We use cookies to allow us and selected partners to improve your experience and our advertising. By continuing to browse you consent to our use of cookies. You can understand more and change your cookies preferences here.

Technology.

Updated: 17 Feb 2022

Should you buy a front and rear dash cam?

Front and rear dash cams, which capture footage both in front of and behind your vehicle, come in a wide range of configurations. But are they worth having?
Felix Wilson
Front and rear facing dash cam

Most dash cams are sold as forward-facing models. These attach to your front windscreen to record the road ahead of you. While this is fine in most scenarios, it won’t help if you’re hit from behind.

Rear cams can increase the video coverage around your vehicle, giving you (and your insurer) a more detailed picture of what happened in the build-up to an accident. Image quality isn’t usually as defined as on a front camera, especially when it comes to low light, but a good model should be sharp enough to pick out the number plate of the vehicle behind you (or, in some cases, the inside of your vehicle cabin).

Types of rear camera

There are three main types of rear cam. Each requires a compatible forward-facing camera to work. Sometimes these are sold as a set in the same box – often with the rear camera built into the front camera. Others are modular, which means you’ll need to buy the front and rear cams separately.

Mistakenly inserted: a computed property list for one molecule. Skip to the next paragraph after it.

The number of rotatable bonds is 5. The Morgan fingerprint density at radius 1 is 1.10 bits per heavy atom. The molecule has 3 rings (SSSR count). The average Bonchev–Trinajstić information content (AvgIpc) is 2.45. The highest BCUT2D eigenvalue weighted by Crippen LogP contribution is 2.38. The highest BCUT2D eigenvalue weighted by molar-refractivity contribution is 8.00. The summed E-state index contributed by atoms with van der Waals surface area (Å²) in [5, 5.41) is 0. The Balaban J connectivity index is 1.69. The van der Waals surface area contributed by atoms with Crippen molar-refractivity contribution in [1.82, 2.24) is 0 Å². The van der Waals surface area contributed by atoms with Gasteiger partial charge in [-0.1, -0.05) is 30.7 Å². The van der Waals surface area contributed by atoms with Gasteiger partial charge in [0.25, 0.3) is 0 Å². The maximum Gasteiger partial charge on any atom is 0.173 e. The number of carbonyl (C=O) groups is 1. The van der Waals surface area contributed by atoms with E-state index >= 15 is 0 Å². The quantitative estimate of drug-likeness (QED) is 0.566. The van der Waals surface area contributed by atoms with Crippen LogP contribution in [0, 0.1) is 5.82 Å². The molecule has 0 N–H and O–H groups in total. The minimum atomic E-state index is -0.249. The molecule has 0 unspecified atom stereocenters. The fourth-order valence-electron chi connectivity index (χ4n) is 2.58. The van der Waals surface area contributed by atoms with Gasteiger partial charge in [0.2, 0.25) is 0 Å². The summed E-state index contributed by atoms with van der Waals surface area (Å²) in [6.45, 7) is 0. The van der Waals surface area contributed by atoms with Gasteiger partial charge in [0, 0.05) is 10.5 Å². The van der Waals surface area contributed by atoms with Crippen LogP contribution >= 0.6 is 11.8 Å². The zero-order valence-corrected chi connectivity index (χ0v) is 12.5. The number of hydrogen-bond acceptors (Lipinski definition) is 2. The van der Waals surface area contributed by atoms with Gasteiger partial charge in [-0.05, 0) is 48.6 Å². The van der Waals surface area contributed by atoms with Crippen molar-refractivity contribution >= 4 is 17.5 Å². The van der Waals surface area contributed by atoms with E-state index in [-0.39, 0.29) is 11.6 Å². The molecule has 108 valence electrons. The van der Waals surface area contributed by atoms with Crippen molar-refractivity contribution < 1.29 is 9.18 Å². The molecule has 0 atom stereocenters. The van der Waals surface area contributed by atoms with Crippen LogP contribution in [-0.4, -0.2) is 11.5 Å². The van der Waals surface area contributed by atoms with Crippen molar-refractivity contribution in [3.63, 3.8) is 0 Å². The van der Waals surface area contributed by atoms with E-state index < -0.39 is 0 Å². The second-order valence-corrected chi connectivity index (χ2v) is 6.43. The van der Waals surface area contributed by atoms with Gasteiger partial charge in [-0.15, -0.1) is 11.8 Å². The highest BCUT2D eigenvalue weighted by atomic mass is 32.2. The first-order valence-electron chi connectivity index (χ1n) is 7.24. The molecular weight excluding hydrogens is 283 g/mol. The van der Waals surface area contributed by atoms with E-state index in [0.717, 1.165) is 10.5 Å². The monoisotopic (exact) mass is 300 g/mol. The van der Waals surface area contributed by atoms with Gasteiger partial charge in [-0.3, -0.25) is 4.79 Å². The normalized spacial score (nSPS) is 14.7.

Rear view camera

Rear view cameras are either built in or attached to the front camera directly. They look through the cabin of your vehicle and out of the back window. This means the view isn’t always as clear as it could be, and you’ll need to be careful of any obstructions between the camera and the rear window. On the plus side, there are usually no cables involved, making it easy to set up.

Rear window camera

These attach to the rear window of your vehicle and must be connected to the front camera using a cable, which needs to be tucked away into your vehicle’s trim. Rear window cameras tend to offer the clearest view of the road behind you.

Cabin view camera

A cabin view camera records events inside your vehicle rather than outside. They’re usually either built in or plugged directly into the front camera, so you don’t have any trailing wires. They’re often used by taxi drivers in case of disputes with passengers, but they could also be used to show that you weren’t distracted in the build up to an accident. Many cabin cameras come with some form of infra-red night vision, which can make low-light recording much clearer. 

Front and rear dash cams

  • It won’t capture much outside of your vehicle, but if you’re looking for a reliable cabin-view camera, this model is a great pick. It plugs into the side of a compatible forward-facing camera, which makes setting it up extremely easy.

    Sign up to reveal

    Full Access first month £2.99, then £9.99 per month, cancel at any time

    Already a member?Log in
  • 74%
    • best buy
    £109.99

    This affordable dual dash cam is actually the same as another model we’ve tested – only it comes boxed with a rear module that plugs into the side of the forward-facing camera. Footage on the main camera is excellent, and while things could be clearer at night on the rear cam, it’s still among the best we’ve seen.